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Whitman depicts another of the conventional situations of the war's poetry--the battlefield at night, littered with the slain. But he does not stop with the convention. He invests himself completely in the person of the soldier who keeps watch beside his dead son: . . .

The poem has a double subject: the formulaic situation of a soldier's body discovered on the battlefield by a relative or lover and a more individualized evocation of the father's mental quietude during his "vigil." Although less explicitly about memory than "The Wound-Dresser," it is still a poem of reminiscence, promising that the dying and the vigil will not be forgotten. Its implicit context is the camp or the hospital, places where memories are exchanged. The setting of the vigil itself remains unrealized, but the soldier gives a clear sense of his featureless, nightlong meditation, in its mixture of exhaustion, shock, and genuine peace; and so the dearth of visual details supports Whitman's reluctance to violate this inward stillness by setting names to it. Whereas "Come Up from the Fields" clogged its situation with stock figures and stock attitudes in a conventional landscape, "Vigil Strange" enters a space in which the reader can create for himself the soldier's emptiness of mind. That space is, first, the army, which provides both a context for comradeship and also an unsayable explanation for his lassitude. Second, it is the hospital, where the wound-dresser sits, beside men like this, building poems out of silences like his.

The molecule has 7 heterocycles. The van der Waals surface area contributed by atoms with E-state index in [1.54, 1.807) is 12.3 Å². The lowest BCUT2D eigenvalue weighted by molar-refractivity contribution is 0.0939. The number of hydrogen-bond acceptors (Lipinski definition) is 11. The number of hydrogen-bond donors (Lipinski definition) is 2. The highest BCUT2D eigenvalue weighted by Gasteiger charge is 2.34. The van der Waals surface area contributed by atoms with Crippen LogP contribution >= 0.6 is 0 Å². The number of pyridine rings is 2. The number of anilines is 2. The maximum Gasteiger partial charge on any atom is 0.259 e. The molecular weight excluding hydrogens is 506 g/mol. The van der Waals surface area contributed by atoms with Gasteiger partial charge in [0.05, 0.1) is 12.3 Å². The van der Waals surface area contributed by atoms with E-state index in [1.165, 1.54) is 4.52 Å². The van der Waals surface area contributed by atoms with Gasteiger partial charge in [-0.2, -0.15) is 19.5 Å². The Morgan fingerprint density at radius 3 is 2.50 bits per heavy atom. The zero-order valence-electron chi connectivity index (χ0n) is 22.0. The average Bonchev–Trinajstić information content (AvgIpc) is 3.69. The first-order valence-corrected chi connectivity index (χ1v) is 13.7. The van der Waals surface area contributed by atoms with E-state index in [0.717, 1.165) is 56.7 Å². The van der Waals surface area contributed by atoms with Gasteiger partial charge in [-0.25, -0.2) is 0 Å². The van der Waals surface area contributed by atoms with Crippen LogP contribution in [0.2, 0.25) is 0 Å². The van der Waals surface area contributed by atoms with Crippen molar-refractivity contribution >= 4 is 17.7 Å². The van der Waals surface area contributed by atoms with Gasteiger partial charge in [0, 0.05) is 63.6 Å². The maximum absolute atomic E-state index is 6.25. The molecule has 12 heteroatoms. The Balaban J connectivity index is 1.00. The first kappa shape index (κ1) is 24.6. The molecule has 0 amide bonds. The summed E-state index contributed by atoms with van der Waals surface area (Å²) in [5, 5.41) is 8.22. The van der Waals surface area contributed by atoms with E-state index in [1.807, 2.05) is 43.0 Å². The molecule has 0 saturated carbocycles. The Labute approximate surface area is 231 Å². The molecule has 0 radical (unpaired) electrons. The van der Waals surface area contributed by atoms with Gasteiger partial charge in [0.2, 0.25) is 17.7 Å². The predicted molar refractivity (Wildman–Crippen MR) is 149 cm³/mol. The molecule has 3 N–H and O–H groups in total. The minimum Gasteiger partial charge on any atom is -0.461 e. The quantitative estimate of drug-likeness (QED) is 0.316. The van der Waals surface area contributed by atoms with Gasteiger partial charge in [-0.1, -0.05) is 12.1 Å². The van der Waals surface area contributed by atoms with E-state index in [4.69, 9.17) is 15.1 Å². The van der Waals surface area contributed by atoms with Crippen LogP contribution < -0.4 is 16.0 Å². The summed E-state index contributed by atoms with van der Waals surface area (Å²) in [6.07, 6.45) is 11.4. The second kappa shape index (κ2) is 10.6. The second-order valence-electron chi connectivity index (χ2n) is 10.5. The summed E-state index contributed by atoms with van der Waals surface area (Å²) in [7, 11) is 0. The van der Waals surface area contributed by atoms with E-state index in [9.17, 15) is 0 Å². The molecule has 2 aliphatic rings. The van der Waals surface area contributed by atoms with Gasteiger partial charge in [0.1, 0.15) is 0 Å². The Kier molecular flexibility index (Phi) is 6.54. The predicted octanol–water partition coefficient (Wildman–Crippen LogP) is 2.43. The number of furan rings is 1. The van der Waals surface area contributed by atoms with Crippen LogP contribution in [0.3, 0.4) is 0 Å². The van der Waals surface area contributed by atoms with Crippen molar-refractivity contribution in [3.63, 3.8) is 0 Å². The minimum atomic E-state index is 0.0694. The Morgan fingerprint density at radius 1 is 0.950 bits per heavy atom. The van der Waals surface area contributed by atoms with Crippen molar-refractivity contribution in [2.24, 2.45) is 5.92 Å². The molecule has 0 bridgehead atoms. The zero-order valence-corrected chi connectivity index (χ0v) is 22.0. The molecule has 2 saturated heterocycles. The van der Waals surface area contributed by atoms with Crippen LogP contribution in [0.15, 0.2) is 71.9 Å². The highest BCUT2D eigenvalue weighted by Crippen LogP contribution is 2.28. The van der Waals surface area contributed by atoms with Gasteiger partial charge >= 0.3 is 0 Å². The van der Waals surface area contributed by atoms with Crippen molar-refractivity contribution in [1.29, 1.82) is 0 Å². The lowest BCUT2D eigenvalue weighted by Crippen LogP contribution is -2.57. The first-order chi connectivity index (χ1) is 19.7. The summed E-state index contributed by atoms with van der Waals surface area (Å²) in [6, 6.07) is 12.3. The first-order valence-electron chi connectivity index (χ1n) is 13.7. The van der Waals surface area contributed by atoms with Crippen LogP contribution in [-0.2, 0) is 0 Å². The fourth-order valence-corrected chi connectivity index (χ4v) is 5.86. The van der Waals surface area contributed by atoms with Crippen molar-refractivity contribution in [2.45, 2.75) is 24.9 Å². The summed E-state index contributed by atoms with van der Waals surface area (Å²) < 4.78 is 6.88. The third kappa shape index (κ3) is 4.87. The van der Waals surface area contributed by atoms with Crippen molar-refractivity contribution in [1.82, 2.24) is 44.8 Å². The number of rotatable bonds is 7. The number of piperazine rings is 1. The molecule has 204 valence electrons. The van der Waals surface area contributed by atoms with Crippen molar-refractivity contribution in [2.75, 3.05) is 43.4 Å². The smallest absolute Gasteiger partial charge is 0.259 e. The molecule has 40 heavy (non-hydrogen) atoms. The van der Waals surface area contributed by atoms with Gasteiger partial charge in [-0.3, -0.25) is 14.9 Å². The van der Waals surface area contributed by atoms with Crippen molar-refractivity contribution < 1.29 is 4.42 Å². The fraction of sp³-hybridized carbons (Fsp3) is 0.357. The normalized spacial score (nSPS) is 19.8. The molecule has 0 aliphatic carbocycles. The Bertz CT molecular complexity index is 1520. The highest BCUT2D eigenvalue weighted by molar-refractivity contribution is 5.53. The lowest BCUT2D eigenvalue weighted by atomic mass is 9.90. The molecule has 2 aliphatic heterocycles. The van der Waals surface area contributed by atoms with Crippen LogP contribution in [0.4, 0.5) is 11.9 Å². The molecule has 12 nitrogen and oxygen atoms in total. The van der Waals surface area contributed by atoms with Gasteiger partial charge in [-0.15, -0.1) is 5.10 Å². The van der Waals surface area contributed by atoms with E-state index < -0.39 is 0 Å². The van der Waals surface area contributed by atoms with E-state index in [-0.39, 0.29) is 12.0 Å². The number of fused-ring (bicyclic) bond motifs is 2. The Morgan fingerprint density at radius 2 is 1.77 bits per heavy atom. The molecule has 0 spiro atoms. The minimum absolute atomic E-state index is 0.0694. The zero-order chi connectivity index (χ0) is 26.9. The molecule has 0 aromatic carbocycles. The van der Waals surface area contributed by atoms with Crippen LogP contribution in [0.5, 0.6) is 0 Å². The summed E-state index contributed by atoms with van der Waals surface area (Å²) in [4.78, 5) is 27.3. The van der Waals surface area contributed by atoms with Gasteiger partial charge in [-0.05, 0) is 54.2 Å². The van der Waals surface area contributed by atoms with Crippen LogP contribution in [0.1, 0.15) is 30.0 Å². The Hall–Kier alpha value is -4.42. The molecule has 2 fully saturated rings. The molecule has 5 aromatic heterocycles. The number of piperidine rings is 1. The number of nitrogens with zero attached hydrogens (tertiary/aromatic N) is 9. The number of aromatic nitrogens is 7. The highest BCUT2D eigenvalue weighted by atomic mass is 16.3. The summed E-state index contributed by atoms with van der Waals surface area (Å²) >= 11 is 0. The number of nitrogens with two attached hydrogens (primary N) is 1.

In the midst of so many poems that are quick to impose their emotions and opinions on the events of the war, "Vigil Strange" is striking for the reticence of its soldier-persona. His I stands mute and passive in the presence of a Not-Me that exceeds his capacity to respond; and Whitman's imagination embraces that emptiness, not filling its void as he did at the end of "Come Up from the Fields." In Drum-Taps, there are about ten poems in which the struggle between the Soul and the World ceases, opening a brief glimpse of an intensely visualized experience. Most of these are the minor scenes of the war's "interior," genre pictures of the commonplaces of march and bivouac. These events had not got into the books: for these "unnamed lights and shades" there was no vocabulary of conventional phrases and emotions. Many of them assume the viewpoint of an eyewitness like the soldier in "Vigil Strange," speaking in the character of that mourner into which "Satan" had modulated. It is for these poems that Drum-Taps is known today.